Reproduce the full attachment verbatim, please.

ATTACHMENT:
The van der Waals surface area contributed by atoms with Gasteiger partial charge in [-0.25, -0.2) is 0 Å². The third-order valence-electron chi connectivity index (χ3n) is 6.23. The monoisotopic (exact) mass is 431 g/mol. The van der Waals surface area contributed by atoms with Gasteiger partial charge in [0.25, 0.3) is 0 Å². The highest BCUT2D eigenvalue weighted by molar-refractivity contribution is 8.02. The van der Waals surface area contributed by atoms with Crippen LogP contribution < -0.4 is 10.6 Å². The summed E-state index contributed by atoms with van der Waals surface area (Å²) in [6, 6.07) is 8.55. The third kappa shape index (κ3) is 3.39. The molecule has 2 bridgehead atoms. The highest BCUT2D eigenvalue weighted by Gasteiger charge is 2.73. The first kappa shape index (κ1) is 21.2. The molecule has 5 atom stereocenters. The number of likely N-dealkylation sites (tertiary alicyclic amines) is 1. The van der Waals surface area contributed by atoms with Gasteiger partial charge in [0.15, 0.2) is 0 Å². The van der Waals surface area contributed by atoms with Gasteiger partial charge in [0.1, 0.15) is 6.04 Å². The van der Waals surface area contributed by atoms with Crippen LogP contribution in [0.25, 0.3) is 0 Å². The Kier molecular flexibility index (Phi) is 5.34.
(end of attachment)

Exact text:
The van der Waals surface area contributed by atoms with Gasteiger partial charge in [-0.25, -0.2) is 0 Å². The third-order valence-electron chi connectivity index (χ3n) is 6.23. The monoisotopic (exact) mass is 431 g/mol. The van der Waals surface area contributed by atoms with Gasteiger partial charge in [0.25, 0.3) is 0 Å². The highest BCUT2D eigenvalue weighted by molar-refractivity contribution is 8.02. The van der Waals surface area contributed by atoms with Crippen LogP contribution < -0.4 is 10.6 Å². The summed E-state index contributed by atoms with van der Waals surface area (Å²) in [6, 6.07) is 8.55. The third kappa shape index (κ3) is 3.39. The molecule has 2 bridgehead atoms. The highest BCUT2D eigenvalue weighted by Gasteiger charge is 2.73. The first kappa shape index (κ1) is 21.2. The molecule has 5 atom stereocenters. The number of likely N-dealkylation sites (tertiary alicyclic amines) is 1. The van der Waals surface area contributed by atoms with Gasteiger partial charge in [0.15, 0.2) is 0 Å². The van der Waals surface area contributed by atoms with Gasteiger partial charge in [0.1, 0.15) is 6.04 Å². The van der Waals surface area contributed by atoms with Crippen LogP contribution in [0.25, 0.3) is 0 Å². The Kier molecular flexibility index (Phi) is 5.34.